It's a rule of thumb in cybersecurity that the more sensitive your system, the less you want it to touch the internet. But as the US hunkers down to limit the spread of Covid-19, cybersecurity measures present a difficult technical challenge to working remotely for employees at critical infrastructure, intelligence agencies, and anywhere else with high-security networks. In some cases, working from home isn't an option at all.Companies with especially sensitive data or operations often limit remote connections, segment networks to limit a hacker's access if they do get in, and sometimes...

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Mar 15
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Singapore was ready for COVID-19—other countries, take note

Singapore was ready for COVID-19—other countries, take note

This pandemic—the , the virus SARS-CoV-2—is not Singapore’s first epidemiological nightmare. In 2002 and 2003, Severe Acute Respiratory Syndrome, the original SARS, tore out of China and through Asia, in Singapore and sparking wholesale revisions to the city-state’s public health system. “They realized they wanted to invest for the future to reduce that economic cost if the same thing were to happen again,” says Martin Hibberd, an infectious disease researcher now at the London School of Hygiene and Tropical Medicine who worked in Singapore on SARS.So Singapore instituted new travel...

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Mar 13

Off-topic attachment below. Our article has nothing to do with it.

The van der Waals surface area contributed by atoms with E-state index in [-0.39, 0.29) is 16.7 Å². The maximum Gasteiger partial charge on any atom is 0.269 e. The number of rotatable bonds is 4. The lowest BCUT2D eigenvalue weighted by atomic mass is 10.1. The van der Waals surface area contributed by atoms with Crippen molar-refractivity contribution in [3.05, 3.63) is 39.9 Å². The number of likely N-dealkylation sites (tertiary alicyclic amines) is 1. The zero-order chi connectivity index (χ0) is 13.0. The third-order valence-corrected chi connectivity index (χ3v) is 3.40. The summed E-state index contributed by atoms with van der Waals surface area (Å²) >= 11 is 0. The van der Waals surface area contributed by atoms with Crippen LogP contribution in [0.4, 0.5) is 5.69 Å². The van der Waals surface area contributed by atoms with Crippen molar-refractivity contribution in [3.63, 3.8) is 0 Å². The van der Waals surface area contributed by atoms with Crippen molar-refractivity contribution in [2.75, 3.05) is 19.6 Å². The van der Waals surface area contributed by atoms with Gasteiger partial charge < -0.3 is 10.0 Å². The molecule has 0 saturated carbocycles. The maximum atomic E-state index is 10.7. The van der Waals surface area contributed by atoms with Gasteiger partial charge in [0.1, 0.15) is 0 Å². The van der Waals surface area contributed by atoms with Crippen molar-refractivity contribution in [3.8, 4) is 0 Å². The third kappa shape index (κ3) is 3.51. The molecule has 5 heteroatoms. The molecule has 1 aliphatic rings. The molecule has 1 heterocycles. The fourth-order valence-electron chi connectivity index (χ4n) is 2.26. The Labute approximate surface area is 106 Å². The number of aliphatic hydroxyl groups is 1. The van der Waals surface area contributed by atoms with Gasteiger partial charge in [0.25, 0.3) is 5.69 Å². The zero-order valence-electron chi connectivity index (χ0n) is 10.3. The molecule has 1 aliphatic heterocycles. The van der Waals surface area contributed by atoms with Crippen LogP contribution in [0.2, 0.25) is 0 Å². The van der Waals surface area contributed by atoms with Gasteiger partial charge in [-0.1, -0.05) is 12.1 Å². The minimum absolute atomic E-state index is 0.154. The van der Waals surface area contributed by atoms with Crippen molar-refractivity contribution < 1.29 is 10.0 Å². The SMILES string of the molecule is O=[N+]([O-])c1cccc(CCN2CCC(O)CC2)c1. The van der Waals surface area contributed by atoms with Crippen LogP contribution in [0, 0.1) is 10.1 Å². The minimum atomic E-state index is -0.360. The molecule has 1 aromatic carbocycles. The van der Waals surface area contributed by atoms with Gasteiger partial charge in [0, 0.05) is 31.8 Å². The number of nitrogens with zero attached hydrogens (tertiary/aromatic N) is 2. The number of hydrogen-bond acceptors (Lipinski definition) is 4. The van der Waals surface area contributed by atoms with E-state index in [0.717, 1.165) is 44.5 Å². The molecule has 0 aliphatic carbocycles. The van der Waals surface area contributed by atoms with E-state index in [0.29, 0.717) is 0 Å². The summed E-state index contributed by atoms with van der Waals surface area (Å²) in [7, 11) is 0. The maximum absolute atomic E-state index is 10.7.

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How a hacker’s mom broke into prison—and the warden’s computer

How a hacker’s mom broke into prison—and the warden’s computer

John Strand breaks into things for a living. As a penetration tester, he gets hired by organizations to attack their defenses, helping reveal weaknesses before actual bad guys find them. Normally, Strand embarks on these missions himself or deploys one of his experienced colleagues at Black Hills Information Security. But in July 2014, prepping for a pen test of a South Dakota correctional facility, he took a decidedly different tack. He sent his mom.In fairness, it was Rita Strand's idea. Then 58, she had signed on as chief financial officer of Black Hills the previous year after three...

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Mar 2
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Signal is finally bringing its secure messaging to the masses

Signal is finally bringing its secure messaging to the masses

Last month, the cryptographer and coder known as Moxie Marlinspike was getting settled on an airplane when his seatmate, a midwestern-looking man in his 60s, asked for help. He couldn't figure out how to enable airplane mode on his aging Android phone. But when Marlinspike saw the screen, he wondered for a moment if he was being trolled: Among just a handful of apps installed on the phone was Signal.Marlinspike launched Signal, widely considered the world's most secure end-to-end encrypted messaging app, , and today heads the nonprofit Signal Foundation that maintains it. But the man on the...

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Feb 17
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Welcome to the era of supercharged lithium-ion batteries

Welcome to the era of supercharged lithium-ion batteries

Gene Berdichevsky believes in batteries. As employee number seven at Tesla, he helmed the team that designed the lithium-ion battery pack for the company’s , the Roadster, which convinced the world to take electric vehicles seriously. A decade later, against your average gas guzzler, but there’s still a large trade-off between the shelf life of their batteries and the amount of energy packed into them. If we want to totally electrify our roads, Berdichevsky realized, it would require a fundamentally different approach.In 2011, Berdichevsky founded Sila Nanotechnologies to . His secret...

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Feb 11